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Hancock: Board must regain public trust



hancockTHURSDAY’S meeting of the Health Board’s executive committee took place against a background of simmering resentment in Pembrokeshire at the fate of health services. New chairman Bernadine Rees told the meeting: “I am happy to be back and I understand the challenges. I want a meaningful engagement with the public.” Chief Executive Karen Howell added: “We want to determine what more can be done. We want to secure the long term sustainability of health services in Wales.” Members of the Board expressed concern that the Board had failed to communicate adequately with the public. Don Thomas said: “We need to listen, listen and act on the important issues. We’re keen to listen and understand what our residents are going through.” Local authority placeman Simon Hancock said: “It’s so important for us to understand how services on the ground are doing.” Independent member Eifion Griffiths said: “We have to make sure we are providing services for the population. We have to work with the whole of Wales. The local population will want to hear about what we are providing for them. Paul Hinge from the CHC added: “These changes have to be deliverable and you have to show them you have the ability to deliver them in a seamless manner.” Don Thomas said: “I hope there is an emerging recognition of the position we are in. The structural deficit in this board does need to be recognised and rectified.” IPPG nominee Simon Hancock drew attention to the serious service deficit in Tenby, the cause of major concern ahead of the main summer tourist season. He added that he was desperately concerned for Tenby describing the situation as critical. Simon Hancock’s concern on the issue highlights the fact that assurances given by the Board before the closure of Tenby’s purpose-built Minor Injuries Unit have been shown to be worthless, as local GP’s failed to sign up to the Board’s service model. Phil Kloer, interim director for primary care, community and mental health replied: “The important question is, why we have only got three GPs in the area.” Orthodontic and community dental care was another cause of concern. Orthodontic services were withdrawn from Withybush by the Board in 2010. It seems that centralising services has failed to deliver improvements. Paul Hinge told the meeting: “There is still an 18-month waiting list for orthodontics, this is unbelievable. They have to wait a long, long time and they are then offered a paying service to jump the queue: that part of it has got to stop. The amount of people who are moving out to other areas just to get a service is unbelievable.” Simon Hancock said: “It is important for this board to regain public trust.”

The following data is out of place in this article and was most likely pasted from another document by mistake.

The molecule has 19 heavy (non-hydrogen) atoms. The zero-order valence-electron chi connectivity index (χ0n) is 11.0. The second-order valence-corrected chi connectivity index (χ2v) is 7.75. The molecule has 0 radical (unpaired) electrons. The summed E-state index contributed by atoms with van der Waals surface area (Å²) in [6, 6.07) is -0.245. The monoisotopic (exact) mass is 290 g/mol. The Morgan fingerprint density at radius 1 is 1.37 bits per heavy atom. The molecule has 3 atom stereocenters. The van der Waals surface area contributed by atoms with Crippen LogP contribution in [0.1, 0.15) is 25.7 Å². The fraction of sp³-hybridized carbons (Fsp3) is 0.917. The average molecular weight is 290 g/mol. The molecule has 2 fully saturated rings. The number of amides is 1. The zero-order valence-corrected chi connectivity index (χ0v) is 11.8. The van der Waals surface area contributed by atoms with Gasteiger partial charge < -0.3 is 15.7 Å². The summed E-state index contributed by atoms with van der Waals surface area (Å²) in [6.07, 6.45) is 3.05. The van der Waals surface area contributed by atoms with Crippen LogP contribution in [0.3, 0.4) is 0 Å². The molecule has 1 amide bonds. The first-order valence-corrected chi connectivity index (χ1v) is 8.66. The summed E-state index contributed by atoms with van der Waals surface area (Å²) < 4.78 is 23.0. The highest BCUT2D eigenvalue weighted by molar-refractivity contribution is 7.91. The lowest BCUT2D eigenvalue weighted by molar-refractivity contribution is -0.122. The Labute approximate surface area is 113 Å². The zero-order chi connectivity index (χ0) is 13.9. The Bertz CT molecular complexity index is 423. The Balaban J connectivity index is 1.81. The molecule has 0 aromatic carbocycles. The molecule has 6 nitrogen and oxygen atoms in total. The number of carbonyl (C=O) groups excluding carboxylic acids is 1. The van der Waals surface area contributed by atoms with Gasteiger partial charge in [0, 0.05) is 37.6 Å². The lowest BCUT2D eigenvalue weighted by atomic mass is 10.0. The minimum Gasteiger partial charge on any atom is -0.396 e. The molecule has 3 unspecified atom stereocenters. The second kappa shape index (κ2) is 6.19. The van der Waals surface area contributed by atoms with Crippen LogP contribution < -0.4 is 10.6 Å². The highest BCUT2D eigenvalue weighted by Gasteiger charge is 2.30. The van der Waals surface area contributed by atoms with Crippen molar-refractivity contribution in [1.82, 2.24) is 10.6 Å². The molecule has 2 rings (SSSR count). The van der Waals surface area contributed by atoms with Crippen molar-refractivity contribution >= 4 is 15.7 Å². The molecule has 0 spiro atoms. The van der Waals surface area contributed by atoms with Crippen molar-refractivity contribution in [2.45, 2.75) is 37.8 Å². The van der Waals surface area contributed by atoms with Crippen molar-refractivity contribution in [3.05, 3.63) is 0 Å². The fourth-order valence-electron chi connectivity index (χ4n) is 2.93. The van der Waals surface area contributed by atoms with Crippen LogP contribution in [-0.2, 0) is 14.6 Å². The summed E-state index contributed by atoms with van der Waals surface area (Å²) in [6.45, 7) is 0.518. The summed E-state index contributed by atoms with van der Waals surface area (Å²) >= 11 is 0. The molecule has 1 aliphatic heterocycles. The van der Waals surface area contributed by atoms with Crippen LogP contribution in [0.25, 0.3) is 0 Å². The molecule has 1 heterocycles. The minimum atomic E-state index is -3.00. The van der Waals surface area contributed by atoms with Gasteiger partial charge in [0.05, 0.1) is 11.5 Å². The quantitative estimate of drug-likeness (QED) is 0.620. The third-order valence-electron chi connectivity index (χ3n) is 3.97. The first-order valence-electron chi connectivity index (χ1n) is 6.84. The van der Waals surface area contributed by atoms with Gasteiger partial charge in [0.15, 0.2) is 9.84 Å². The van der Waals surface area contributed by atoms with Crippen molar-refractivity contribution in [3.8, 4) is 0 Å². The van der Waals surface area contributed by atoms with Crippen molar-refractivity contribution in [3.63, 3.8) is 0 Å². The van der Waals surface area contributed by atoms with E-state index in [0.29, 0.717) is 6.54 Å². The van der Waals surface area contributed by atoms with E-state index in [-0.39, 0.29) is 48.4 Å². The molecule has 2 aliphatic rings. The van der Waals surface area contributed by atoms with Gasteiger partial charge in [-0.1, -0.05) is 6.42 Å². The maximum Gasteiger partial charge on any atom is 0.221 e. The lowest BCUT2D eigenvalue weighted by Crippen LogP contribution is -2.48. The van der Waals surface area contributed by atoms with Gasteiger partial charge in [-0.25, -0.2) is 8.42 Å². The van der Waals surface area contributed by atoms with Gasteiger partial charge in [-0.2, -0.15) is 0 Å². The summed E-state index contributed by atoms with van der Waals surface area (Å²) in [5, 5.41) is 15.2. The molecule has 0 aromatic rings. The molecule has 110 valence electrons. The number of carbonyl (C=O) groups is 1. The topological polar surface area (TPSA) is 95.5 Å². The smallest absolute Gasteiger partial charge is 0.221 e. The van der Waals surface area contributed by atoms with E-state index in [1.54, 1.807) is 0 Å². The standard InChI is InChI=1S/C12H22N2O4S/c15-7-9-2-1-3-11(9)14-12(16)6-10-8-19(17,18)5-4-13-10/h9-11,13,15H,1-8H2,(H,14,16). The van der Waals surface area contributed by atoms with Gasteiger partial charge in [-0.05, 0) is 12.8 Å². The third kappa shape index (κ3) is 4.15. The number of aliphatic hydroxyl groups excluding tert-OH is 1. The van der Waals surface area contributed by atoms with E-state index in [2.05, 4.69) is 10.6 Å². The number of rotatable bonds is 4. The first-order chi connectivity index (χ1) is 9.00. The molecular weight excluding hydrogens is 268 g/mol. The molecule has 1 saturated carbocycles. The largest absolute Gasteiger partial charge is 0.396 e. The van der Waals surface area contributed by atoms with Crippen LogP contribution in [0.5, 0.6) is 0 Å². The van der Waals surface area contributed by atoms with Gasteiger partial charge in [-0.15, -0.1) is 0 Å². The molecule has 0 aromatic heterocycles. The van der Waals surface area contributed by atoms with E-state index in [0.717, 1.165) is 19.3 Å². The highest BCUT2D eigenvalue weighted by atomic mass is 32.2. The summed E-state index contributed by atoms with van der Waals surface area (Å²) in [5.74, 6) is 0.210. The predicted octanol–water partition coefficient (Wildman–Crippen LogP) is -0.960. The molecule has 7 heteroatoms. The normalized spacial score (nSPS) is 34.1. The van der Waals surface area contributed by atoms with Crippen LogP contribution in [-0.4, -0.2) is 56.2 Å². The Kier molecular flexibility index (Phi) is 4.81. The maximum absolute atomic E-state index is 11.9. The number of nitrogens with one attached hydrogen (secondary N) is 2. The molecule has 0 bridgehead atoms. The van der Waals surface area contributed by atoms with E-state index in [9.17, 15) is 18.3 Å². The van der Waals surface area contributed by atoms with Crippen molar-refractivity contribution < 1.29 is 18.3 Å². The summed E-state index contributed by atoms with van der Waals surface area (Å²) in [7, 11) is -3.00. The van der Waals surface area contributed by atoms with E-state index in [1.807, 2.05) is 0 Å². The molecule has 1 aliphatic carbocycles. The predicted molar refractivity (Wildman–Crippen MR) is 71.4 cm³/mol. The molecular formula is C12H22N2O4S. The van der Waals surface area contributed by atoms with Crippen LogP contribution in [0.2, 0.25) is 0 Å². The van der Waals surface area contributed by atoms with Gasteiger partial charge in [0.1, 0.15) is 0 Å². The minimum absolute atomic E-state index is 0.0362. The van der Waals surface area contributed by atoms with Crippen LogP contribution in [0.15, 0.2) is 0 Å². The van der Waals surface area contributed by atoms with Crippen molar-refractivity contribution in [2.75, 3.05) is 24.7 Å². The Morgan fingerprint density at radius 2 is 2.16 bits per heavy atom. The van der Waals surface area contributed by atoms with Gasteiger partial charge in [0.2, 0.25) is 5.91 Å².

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1 Comment

1 Comment

  1. Alun Jones

    August 7, 2014 at 7:24 pm

    What a shame that these Board Members did not make their views known under the previous Chief Exec and Chairman. If they had, then perhaps we would not be in the situation we now find ourselves with the disastrous centralisation of paediatrics, obstetrics and the proposed reduction in such services as A & E. Why is it only now we hear these comments. Were these members too afraid to speak under the previous regime, then it was only the CHC voice we heard speaking against the changes.

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Crabb takes up the reins as Wales Committee chair



PRESELI MP Stephen Crabb has been elected as the new chairman of the Welsh Affairs Committee in Parliament.

Stephen Crabb, who served as Secretary of State for Wales from 2014 to 2016, secured support from across the political divide to be elected unopposed, and is looking forward to taking on the new role.

He received nominations from MPs drawn from of all parties in Wales as well as being supported by numerous other MPs from England, Scotland and Northern Ireland.

The committee examines the work of the Wales Office and other UK departments in Wales. It takes evidence from Ministers, experts and other witnesses in order to make recommendations that benefit Wales and its economy.

Following the announcement, Stephen Crabb said: “This is an exciting opportunity and I’m grateful to have received support from such a wide cross-section the House of Commons, including from Conservative, Labour and Plaid Cymru MPs. By drawing on the knowledge and passion of MPs from all parties, the committee can help to shape a positive and optimistic agenda for Wales at a time of enormous change.